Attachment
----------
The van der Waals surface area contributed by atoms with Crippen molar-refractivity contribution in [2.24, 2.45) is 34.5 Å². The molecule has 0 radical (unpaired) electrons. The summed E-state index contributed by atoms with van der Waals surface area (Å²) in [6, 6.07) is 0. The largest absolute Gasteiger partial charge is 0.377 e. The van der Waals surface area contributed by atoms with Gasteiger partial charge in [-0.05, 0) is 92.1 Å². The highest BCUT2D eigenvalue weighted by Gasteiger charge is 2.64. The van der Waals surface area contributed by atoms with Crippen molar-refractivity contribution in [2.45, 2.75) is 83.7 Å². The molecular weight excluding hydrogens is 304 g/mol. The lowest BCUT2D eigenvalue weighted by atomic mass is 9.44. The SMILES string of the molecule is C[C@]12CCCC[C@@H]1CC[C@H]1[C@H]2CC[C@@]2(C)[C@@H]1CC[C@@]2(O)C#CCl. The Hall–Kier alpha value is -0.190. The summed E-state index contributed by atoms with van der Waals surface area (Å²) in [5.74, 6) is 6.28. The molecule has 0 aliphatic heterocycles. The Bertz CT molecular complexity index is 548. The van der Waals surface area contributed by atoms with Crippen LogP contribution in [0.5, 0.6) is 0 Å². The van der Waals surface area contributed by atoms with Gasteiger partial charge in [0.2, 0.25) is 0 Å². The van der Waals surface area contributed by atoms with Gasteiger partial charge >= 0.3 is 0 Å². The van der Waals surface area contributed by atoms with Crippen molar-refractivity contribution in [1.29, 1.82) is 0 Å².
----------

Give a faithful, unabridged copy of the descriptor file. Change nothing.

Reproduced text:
The van der Waals surface area contributed by atoms with Crippen molar-refractivity contribution in [2.24, 2.45) is 34.5 Å². The molecule has 0 radical (unpaired) electrons. The summed E-state index contributed by atoms with van der Waals surface area (Å²) in [6, 6.07) is 0. The largest absolute Gasteiger partial charge is 0.377 e. The van der Waals surface area contributed by atoms with Gasteiger partial charge in [-0.05, 0) is 92.1 Å². The highest BCUT2D eigenvalue weighted by Gasteiger charge is 2.64. The van der Waals surface area contributed by atoms with Crippen molar-refractivity contribution in [2.45, 2.75) is 83.7 Å². The molecular weight excluding hydrogens is 304 g/mol. The lowest BCUT2D eigenvalue weighted by atomic mass is 9.44. The SMILES string of the molecule is C[C@]12CCCC[C@@H]1CC[C@H]1[C@H]2CC[C@@]2(C)[C@@H]1CC[C@@]2(O)C#CCl. The Hall–Kier alpha value is -0.190. The summed E-state index contributed by atoms with van der Waals surface area (Å²) in [5.74, 6) is 6.28. The molecule has 0 aliphatic heterocycles. The Bertz CT molecular complexity index is 548. The van der Waals surface area contributed by atoms with Crippen LogP contribution in [0.5, 0.6) is 0 Å². The van der Waals surface area contributed by atoms with Gasteiger partial charge in [0.2, 0.25) is 0 Å². The van der Waals surface area contributed by atoms with Gasteiger partial charge >= 0.3 is 0 Å². The van der Waals surface area contributed by atoms with Crippen molar-refractivity contribution in [1.29, 1.82) is 0 Å².